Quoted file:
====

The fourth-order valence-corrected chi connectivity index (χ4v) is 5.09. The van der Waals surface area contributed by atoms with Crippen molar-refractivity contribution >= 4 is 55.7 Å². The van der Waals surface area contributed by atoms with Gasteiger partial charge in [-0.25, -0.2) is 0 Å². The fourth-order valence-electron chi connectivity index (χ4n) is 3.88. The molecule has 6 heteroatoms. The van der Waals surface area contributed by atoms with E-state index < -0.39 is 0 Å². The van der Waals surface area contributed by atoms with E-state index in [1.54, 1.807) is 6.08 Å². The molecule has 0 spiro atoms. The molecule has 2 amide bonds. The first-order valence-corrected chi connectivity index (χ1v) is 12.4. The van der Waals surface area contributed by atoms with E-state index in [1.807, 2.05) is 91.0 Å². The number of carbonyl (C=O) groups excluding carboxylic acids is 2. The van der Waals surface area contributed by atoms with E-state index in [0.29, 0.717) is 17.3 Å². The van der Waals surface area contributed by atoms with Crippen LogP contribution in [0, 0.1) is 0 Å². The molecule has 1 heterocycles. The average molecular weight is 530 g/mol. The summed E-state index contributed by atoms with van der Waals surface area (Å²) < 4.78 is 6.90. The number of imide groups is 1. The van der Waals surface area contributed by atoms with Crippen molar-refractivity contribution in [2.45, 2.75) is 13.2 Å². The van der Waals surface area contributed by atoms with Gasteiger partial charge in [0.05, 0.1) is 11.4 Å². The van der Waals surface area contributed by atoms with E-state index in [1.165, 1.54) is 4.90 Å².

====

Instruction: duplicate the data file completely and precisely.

The fourth-order valence-corrected chi connectivity index (χ4v) is 5.09. The van der Waals surface area contributed by atoms with Crippen molar-refractivity contribution >= 4 is 55.7 Å². The van der Waals surface area contributed by atoms with Gasteiger partial charge in [-0.25, -0.2) is 0 Å². The fourth-order valence-electron chi connectivity index (χ4n) is 3.88. The molecule has 6 heteroatoms. The van der Waals surface area contributed by atoms with E-state index < -0.39 is 0 Å². The van der Waals surface area contributed by atoms with E-state index in [1.54, 1.807) is 6.08 Å². The molecule has 0 spiro atoms. The molecule has 2 amide bonds. The first-order valence-corrected chi connectivity index (χ1v) is 12.4. The van der Waals surface area contributed by atoms with E-state index in [1.807, 2.05) is 91.0 Å². The number of carbonyl (C=O) groups excluding carboxylic acids is 2. The van der Waals surface area contributed by atoms with E-state index in [0.29, 0.717) is 17.3 Å². The van der Waals surface area contributed by atoms with Crippen LogP contribution in [0, 0.1) is 0 Å². The molecule has 1 heterocycles. The average molecular weight is 530 g/mol. The summed E-state index contributed by atoms with van der Waals surface area (Å²) < 4.78 is 6.90. The number of imide groups is 1. The van der Waals surface area contributed by atoms with Crippen molar-refractivity contribution in [2.45, 2.75) is 13.2 Å². The van der Waals surface area contributed by atoms with Gasteiger partial charge in [0.05, 0.1) is 11.4 Å². The van der Waals surface area contributed by atoms with E-state index in [1.165, 1.54) is 4.90 Å².